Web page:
The Greenwood, Indiana PD has a gun problem. As in too many of them. Or too many of the wrong kind, to be more accurate. And by the wrong kind, we mean six Glock full-auto machine pistols. What do cops patrolling an exurb of Indianapolis with about 50,000 citizens need with automatic pistols? That’s what Chief Rick McQueary wants to know…

Wisely, the Chief doesn’t see the need for the Glocks, and wants to get rid of them. The vision of his cops spraying lead around the small Hoosier town probably gives him the willies. And well it should.

Never mind that these are apparently magic guns. They somehow just ‘appeared’ out of thin air one day and no one knows who ordered the guns or why. The same goes for the 10,000 rounds of ammo that came with them. It’s a mystery worthy of the X Files, but the truth is surely out there. Someone signed that PO. I’ll venture a WAG that they were an easy way to soak up unused budget dollars at the end of a flush fiscal year.

But Chief McQueary’s problem now is how to get rid of the unwanted pistols. He can’t unload them on a local dealer unless they have a class 3 license. And any dealer who could buy them would then have to find customers willing to go through all the PITA federal paperwork and fees to purchase one.

Let’s just pray no one at the NYPD gives the chief a call, offering to take them off of his hands. They do quite well showering lead around the Big Apple with standard-issue pistols as it is, thank you very much.

Then there’s all that ammo. The 10,000 rounds (surely 9mm) are useless to the Greenwood cops as their duty guns are a different flavor, probably .40 cal. That’s really not a biggie, though. Getting rid of all that 9mm should be a breeze compared to disposing of those guns.

Maybe if the department has leftover money at the end of this fiscal year, they can buy something they can really use. Like maybe typewriters. Or grenade launchers.

21 Responses to What Could Possibly Go Wrong: Police Machine Pistol Edition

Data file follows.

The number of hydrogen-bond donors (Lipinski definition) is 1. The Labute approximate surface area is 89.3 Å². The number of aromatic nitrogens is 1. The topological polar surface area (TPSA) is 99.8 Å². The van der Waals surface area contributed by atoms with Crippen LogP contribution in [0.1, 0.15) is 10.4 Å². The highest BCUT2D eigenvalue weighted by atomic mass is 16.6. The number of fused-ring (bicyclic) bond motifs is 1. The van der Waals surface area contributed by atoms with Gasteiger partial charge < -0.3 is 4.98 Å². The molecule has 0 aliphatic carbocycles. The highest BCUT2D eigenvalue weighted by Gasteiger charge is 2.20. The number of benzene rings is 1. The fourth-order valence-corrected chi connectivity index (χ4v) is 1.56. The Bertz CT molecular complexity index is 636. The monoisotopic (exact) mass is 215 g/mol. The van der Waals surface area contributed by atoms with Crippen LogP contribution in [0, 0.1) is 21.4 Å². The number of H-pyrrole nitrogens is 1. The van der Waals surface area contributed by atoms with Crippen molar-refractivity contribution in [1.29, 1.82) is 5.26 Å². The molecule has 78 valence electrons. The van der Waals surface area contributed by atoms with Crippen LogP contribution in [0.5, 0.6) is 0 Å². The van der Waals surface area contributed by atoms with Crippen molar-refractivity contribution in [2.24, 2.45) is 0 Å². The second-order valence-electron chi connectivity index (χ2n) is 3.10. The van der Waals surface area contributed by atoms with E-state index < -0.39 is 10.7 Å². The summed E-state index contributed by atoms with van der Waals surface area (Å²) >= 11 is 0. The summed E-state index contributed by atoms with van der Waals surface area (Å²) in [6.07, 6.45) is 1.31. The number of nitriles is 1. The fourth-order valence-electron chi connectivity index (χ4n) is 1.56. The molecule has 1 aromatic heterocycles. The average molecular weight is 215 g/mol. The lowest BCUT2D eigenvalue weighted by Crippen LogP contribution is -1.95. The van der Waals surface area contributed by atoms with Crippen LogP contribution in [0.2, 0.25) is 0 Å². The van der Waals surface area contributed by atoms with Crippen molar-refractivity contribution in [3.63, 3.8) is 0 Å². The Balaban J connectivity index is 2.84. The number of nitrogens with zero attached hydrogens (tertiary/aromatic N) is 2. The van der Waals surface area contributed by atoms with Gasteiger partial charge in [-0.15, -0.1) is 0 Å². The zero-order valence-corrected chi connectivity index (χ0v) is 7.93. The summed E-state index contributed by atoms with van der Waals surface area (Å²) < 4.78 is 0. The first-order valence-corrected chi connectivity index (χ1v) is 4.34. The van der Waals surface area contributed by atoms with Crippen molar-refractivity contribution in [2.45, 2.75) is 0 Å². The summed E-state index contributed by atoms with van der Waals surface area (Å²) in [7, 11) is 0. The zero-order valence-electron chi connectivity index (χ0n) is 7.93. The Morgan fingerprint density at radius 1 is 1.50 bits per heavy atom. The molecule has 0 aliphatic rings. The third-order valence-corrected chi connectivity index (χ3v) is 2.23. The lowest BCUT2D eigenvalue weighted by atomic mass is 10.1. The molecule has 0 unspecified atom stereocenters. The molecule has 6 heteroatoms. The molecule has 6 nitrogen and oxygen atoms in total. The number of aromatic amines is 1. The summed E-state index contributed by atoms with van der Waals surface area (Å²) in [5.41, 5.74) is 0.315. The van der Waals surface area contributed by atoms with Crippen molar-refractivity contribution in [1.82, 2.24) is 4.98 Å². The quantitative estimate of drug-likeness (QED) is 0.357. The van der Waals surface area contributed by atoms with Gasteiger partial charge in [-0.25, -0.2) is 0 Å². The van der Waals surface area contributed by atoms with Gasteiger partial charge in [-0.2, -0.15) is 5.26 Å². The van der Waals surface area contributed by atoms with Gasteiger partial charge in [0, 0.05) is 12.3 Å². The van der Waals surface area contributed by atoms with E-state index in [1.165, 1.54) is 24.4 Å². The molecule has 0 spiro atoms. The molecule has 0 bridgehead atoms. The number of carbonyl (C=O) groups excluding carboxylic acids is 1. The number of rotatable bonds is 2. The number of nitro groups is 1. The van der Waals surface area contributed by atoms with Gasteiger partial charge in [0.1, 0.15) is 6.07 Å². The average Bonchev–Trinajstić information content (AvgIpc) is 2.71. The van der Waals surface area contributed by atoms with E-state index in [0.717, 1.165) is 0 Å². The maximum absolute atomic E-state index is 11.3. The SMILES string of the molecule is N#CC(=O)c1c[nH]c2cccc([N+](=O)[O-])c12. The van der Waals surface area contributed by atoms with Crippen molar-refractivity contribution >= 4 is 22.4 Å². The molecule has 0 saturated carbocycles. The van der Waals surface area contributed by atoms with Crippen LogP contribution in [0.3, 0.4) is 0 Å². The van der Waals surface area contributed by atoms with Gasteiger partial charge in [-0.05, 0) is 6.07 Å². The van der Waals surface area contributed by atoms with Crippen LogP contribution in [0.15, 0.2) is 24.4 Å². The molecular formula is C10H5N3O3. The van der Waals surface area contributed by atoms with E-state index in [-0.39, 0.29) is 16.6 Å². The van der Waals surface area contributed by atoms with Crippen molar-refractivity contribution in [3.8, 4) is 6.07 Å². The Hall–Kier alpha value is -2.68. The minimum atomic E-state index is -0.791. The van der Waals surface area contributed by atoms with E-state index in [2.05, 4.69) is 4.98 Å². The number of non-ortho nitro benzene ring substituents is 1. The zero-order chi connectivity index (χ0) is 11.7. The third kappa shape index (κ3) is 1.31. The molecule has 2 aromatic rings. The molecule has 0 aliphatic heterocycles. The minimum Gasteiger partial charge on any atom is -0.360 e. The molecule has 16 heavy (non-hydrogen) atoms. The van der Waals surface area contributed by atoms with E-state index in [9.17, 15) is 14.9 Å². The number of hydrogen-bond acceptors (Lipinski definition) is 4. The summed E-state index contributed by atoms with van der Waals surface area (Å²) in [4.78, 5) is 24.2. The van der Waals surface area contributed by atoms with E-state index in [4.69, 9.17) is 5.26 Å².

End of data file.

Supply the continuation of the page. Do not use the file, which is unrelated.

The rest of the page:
1. I will not rest until my local PD has at least a dozen Sherman tanks, in the eventuality that the Nazis invade while we’re still entrenched in 3 illegal wars.

  2. Can you actually hit a target with one of these things, or is it a spray and pray type weapon?

    What year were they manufactured? A class 3 license may not be sufficient.

    • Probably current production, and I’ve seen a competition shooter empty half the magazine at a time into a silhouette target.

      • A competition shooter could probably do well with this, at close range.

        A cop probably wouldn’t hit anything except several houses full of children down the block. We all know (or should know) that cops are lucky to hit badguys a fraction of the time with semi-automatic weapons.

    • +1 If they are post-86 then they are essentially worthless. They best they could do is take them to Camden or Nassau county and get a couple of toys-r-us gift cards.

      • Or they could just remove the stupid post-86 ban……

        But who are we kidding, that would require politicians to have an IQ over 5.

      • FOPA86 only limited the transfer of machineguns manufactured in the US after its enactment in 1986. As the Glock 18 were produced in Austria, they fall under the GCA68 restrictions on the transfer of machineguns imported to the US after its enactment in 1968. Thus, the pistols can only be transferred to a SOT as a dealer sample or to a government or military agency.

  3. i think i’d be ok with a bunch of glock 18’s s and 10,000 rounds showing up at my door.

    these guns were developed for the Austrian CT unit EKO Cobra, I somehow doubt that cops in jerkwater USA would have a need for these. This author is confused as to the function of guns

    “six Glock machine pistols, or pistols that fire the way machine guns do.”

    huh?

  4. Don’t all government purchase orders of just about everything require a PO# and buyer name? That PO should, in theory, be easy to trace (then again, our federal government ‘lost’ track of billion$ in bail out money to the big banks even if the transfer process requires multiple recorded steps). Perhaps the Chicago PD might like to buy them as there is often an inverse relationship between governments that are against the common people (citizens) owning guns and the vast amount of weaponry the government claims it needs to govern and protect the people.

  5. Let me see, here. The G-18’s cyclic rate is somewhere north of 1000 rpm. 10,000 rounds gets you less than 10 minutes of joy. Chief McQueary, I think it would be in everyone’s best interest for you to ship these ammo-burners directly to myself. In return, I promise to keep at least 4 of them trigger-locked at all times. Really. I swear.

  6. Fund raising idea for the city: Have a monthly “shoot a machine pistol with the PD” event at the city range. $50 gets you one or two magazines to spray downrange (under expert police supervision, of course). Hey, they should be able to double the city budget.

  7. Quite impractical, the .50 cal Barrett would be a better choice for a small police force like this to spend thousands of dollars on.

  8. If the are somehow pre-86 they are probably worth at least $20K each. But I would assume they are not, which makes them worth maybe $500 each, because anyone who can own them can also buy a new one from Glock.

  9. Something similar happened to the gun dealer I go to, the local sheriffs dep. wanted to off load some M16’s, Sadly he isn’t a class III dealer and even if he was I couldn’t afford one any way. Damn 1986 MG ban, 1968 GCA, and ’34 NFA Act.

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